Gaming AI: Unity with Deep Reinforcement Learning

Siddhartha Bhattacharya
Mar 11 · 8 min read
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On my journey with Data Science, I heard Reinforcement Learning is used in likes of Game Development and Autonomous Driving. As per Wiki definition:

Reinforcement learning (RL) is an area of machine learning concerned with how intelligent agents ought to take actions in an environment in order to maximize the notion of cumulative reward.[1]

So Non-Player Characters (NPC’s) within a game environment becomes obvious candidates for such intelligent agents. And then I watched this video by Paris Buttfield-Addison at North Bay Python (2019) that got me hooked.

In this post I will describe my experience of developing a simple Unity game with Unity ML-Agents Toolkit (open source project for Deep Reinforcement Learning based on pytorch). Hoping game development and machine learning enthusiasts willing to tread similar paths can benefit from:

  • highly visual representation of Reinforcement Learning enabled by ML-Agents
  • a new gamer-hobbyist perspective as mine

What have I built?

A simple 2D game where a ball (intelligent agent as described above) tries to dodge particles without any user inputs. The end game looks as follows.

Gaming AI demo

How have I built it?

Below diagram serves me as a framework for building Unity games with ML-Agents.

Gaming AI Framework

The above framework translates into following steps towards my current objective:

  • Create a development environment
  • Create a Unity 2D project
  • Define a single scene as environment for the agent (ball in this case) for training and testing
  • Add observations, rewards and behavior to the ball (agent)
  • Test the game with user inputs (heuristic)
  • Train the ball (learning)
  • Deploy the model to draw inferences based on the pretrained model

I will elaborate each step in the following sections. If you are already familiar to Unity and ML-Agents, feel free to clone the project and try running it yourself.

I will need the following:

  • Unity — Got Version 2019.4.20f1 which I believe is the latest stable version at the time of writing the post. To download and install, visit Unity page and choose a plan that suits your requirement.
  • Python — I use Anaconda. Created a v3.6 virtual environment as conda create — name ml-agents python=3.6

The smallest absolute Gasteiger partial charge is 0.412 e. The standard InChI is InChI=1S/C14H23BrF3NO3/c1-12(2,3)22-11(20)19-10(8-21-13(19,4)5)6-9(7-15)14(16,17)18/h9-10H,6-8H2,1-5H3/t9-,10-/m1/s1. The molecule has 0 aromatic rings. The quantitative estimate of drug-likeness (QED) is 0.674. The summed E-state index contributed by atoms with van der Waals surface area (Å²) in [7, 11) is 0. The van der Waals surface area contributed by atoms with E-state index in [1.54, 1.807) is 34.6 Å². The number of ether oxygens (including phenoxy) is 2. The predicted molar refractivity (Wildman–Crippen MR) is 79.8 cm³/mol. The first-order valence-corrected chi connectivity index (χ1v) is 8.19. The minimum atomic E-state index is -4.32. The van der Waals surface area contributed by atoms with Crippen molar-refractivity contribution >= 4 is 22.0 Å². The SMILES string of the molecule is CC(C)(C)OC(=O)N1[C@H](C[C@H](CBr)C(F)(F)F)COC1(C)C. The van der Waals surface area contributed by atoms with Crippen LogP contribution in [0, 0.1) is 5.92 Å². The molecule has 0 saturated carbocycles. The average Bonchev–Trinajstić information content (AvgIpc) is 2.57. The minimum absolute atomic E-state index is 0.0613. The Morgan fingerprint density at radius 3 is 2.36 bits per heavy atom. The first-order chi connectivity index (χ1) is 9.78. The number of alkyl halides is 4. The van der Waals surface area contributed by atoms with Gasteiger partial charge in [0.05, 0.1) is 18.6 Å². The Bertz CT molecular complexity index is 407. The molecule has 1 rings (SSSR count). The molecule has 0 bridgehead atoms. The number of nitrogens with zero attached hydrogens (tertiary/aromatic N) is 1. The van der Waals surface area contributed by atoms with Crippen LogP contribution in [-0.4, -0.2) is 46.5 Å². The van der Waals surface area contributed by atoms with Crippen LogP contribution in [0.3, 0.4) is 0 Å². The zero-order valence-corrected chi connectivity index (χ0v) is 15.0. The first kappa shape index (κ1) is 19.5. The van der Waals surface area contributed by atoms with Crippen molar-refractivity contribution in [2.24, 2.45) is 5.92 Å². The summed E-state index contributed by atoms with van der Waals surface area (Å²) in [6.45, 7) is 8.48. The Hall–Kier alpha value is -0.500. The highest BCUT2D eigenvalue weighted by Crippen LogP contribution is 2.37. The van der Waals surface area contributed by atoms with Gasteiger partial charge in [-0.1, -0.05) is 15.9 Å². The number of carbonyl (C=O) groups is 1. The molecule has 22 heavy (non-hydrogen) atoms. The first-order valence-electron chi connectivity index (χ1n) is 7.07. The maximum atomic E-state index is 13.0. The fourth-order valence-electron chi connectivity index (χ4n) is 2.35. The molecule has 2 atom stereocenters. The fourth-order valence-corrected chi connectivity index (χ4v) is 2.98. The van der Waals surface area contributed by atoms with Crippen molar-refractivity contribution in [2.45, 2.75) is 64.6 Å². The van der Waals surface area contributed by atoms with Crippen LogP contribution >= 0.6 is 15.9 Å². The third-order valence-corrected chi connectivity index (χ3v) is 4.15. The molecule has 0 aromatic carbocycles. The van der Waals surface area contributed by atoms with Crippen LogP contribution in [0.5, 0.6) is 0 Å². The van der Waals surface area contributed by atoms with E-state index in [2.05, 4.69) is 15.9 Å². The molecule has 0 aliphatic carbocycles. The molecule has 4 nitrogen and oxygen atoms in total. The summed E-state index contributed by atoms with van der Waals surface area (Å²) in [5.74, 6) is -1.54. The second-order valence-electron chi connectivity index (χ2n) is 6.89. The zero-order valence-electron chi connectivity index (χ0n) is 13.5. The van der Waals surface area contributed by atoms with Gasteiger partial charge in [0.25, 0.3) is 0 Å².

• Code Editor — I am used to VS Code. To enable using VS Code from Unity go to Edit>Preferences>External Tools>External Script Editor. Default online editor with Unity should work fine too.
  • ML-Agents — I used release_13. Installation instructions are available in ml-agents documentation. For purposes of this exercise, I will need package (cloned the repo and added the package from disk to the project after creation) and pytorch and ml-agents python packages.

Simple — Go to Unity Hub > New > Select Unity Version > 2D Template > Project Name = Unity2DBallML > Create

Note: Check in project pane for ML Agents in Packages. If not, add using package manager.

(1) Add the platform

  • From File panel, add GameObject > 3D Object > Cube.
  • In Inspector, I set Transform properties of the Cube. Position is set to X=0, Y=-4 and Z=0 and Scale is set to X=12, Y=1 and Z=1.
  • In Inspector, Add Component > Physics 2D > Box Collider 2D. It is required for the ball to roll on the platform.

(2) Add the ball

  • From File panel, add GameObject > 3D Object > Sphere.
  • In Inspector, I set Transform properties of the Sphere. Position is set to X=0, Y=0 and Z=0 (to create ball falling from top effect whenever game starts/resets) and Scale is set to X=1, Y=1 and Z=1.
  • In Inspector, Add Component > Physics 2D > Box Collider 2D.
  • In Inspector, Add Component > Physics 2D > Rigidbody 2D. It is required for the ball to have gravity.

(3) Add the particles that the ball needs to dodge

  • From File panel, add GameObject > Effects > Particle System.
  • In Inspector, I set Transform properties of the Particle System to place it well above the visible scene to create particles falling from space effect. So position should be set to X=0, Y=7 and Z=-1.
  • By default Particles move along Z axis. In 2D space it will create a flying to top effect. I want it to drop along Y axis. To do that I add a gravity modifier of 0.3 in Particle System properties in Inspector.
  • By default Particles generate from center and move along a cone. I want the particles to be randomly generated across the whole length of the platform. For that I need to go to Shape of Particle System and change Shape to Box, Emit From to Volume and Scale to X=12, Y=1 and Z=1.
  • I want to detect collisions with the ball — so I enable Collision property of Particle System with Type as World (rest can be left to defaults).
  • To allow some time before the particles start appearing, I add Start Delay as 1 in Particle System properties in Inspector.
  • Lastly I change start speed to 0.1 in Particle System properties in Inspector.

(4) Group all the game objects (this step is redundant however will be useful if I like to train multiple agents at the same time)

  • Create an empty game object in Hierarchy pane and name it TrainingArea
  • Set it’s position parameters to X=0, Y=0 and Z=0
  • Drag the ball, platform and particle system into TrainingArea

At this point I have got all the game objects that I need. If I hit play, the ball lands on the platform and particles start falling from top. That’s as much graphics that you gonna see here — what a shame 🥱.